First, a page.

Increased oral availability and brain accumulation of the ALK inhibitor crizotinib by coadministration of the P-glycoprotein (ABCB1) and breast cancer resistance protein (ABCG2) inhibitor elacridar

Int J Cancer. 2014 Mar 15;134(6):1484-94. doi: 10.1002/ijc.28475. Epub 2013 Oct 3.

Abstract

Crizotinib is an oral tyrosine kinase inhibitor approved for treating patients with non-small cell lung cancer (NSCLC) containing an anaplastic lymphoma kinase (ALK) rearrangement. We used knockout mice to study the roles of P-glycoprotein (ABCB1) and breast cancer resistance protein (ABCG2) in plasma pharmacokinetics and brain accumulation of oral crizotinib, and the feasibility of improving crizotinib kinetics using coadministration of the dual ABCB1/ABCG2 inhibitor elacridar. In vitro, crizotinib was a good transport substrate of human ABCB1, but not of human ABCG2 or murine Abcg2. With low-dose oral crizotinib (5 mg/kg), Abcb1a/1b(-/-) and Abcb1a/1b;Abcg2(-/-) mice had an approximately twofold higher plasma AUC than wild-type mice, and a markedly (~40-fold) higher brain accumulation at 24 hr. Also at 4 hr, crizotinib brain concentrations were ∼25-fold, and brain-to-plasma ratios ~14-fold higher in Abcb1a/1b(-/-) and Abcb1a/1b;Abcg2(-/-) mice than in wild-type mice. High-dose oral crizotinib (50 mg/kg) resulted in comparable plasma pharmacokinetics between wild-type and Abcb1a/1b(-/-) mice, suggesting saturation of intestinal Abcb1. Nonetheless, brain accumulation at 24 hr was still ~70-fold higher in Abcb1a/1b(-/-) than in wild-type mice. Importantly, oral elacridar coadministration increased the plasma and brain concentrations and brain-to-plasma ratios of crizotinib in wild-type mice, equaling the levels in Abcb1a/1b;Abcg2(-/-) mice. Our results indicate that crizotinib oral availability and brain accumulation were primarily restricted by Abcb1 at a non-saturating dose, and that coadministration of elacridar with crizotinib could substantially increase crizotinib oral availability and delivery to the brain. This principle might be used to enhance therapeutic efficacy of crizotinib against brain metastases in NSCLC patients.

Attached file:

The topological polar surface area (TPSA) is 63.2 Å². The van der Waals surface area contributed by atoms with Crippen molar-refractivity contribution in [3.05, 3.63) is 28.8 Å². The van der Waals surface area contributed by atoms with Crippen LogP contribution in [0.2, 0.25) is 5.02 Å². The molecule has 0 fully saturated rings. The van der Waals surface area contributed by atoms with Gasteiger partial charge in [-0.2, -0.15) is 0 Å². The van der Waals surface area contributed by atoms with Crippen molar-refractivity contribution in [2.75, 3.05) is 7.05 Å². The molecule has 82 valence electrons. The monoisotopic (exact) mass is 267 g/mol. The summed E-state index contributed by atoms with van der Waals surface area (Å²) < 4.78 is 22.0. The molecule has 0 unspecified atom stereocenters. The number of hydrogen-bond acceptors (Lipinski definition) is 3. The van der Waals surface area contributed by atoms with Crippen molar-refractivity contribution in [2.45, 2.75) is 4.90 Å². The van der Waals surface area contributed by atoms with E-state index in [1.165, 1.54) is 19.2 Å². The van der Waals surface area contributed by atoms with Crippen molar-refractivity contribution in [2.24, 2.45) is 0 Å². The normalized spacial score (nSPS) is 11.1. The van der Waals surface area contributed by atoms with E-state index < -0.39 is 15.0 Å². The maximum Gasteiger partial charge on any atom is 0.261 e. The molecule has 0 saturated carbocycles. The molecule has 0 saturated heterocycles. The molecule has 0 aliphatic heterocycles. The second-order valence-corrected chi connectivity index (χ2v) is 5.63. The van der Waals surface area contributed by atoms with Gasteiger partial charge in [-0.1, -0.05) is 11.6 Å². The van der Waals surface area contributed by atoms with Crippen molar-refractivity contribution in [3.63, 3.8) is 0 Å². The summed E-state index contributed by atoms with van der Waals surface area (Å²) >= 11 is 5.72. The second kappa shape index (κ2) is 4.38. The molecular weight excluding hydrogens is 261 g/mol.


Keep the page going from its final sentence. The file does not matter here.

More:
Keywords: ALK inhibitor; P-glycoprotein; brain accumulation; crizotinib; elacridar.

Publication types

  • Research Support, Non-U.S. Gov't

MeSH terms

  • ATP Binding Cassette Transporter, Subfamily B
  • ATP Binding Cassette Transporter, Subfamily B, Member 1 / antagonists & inhibitors
  • ATP Binding Cassette Transporter, Subfamily B, Member 1 / genetics
  • ATP Binding Cassette Transporter, Subfamily B, Member 1 / metabolism*
  • ATP Binding Cassette Transporter, Subfamily G, Member 2
  • ATP-Binding Cassette Transporters / genetics
  • ATP-Binding Cassette Transporters / metabolism*
  • ATP-Binding Cassette Transporters / physiology*
  • Acridines / pharmacology*
  • Administration, Oral
  • Animals
  • Biological Availability
  • Brain / drug effects*
  • Brain / metabolism
  • Cells, Cultured
  • Crizotinib
  • Drug Therapy, Combination
  • Humans
  • Male
  • Mice
  • Mice, Knockout
  • Neoplasm Proteins / genetics
  • Neoplasm Proteins / metabolism*
  • Protein Kinase Inhibitors / pharmacokinetics
  • Protein Kinase Inhibitors / pharmacology*
  • Pyrazoles / pharmacokinetics
  • Pyrazoles / pharmacology*
  • Pyridines / pharmacokinetics
  • Pyridines / pharmacology*
  • Tetrahydroisoquinolines / pharmacology*
  • Tissue Distribution

Substances

  • ABCB1 protein, human
  • ABCG2 protein, human
  • ATP Binding Cassette Transporter, Subfamily B
  • ATP Binding Cassette Transporter, Subfamily B, Member 1
  • ATP Binding Cassette Transporter, Subfamily G, Member 2
  • ATP-Binding Cassette Transporters
  • Abcg2 protein, mouse
  • Acridines
  • Neoplasm Proteins
  • Protein Kinase Inhibitors
  • Pyrazoles
  • Pyridines
  • Tetrahydroisoquinolines
  • Crizotinib
  • Elacridar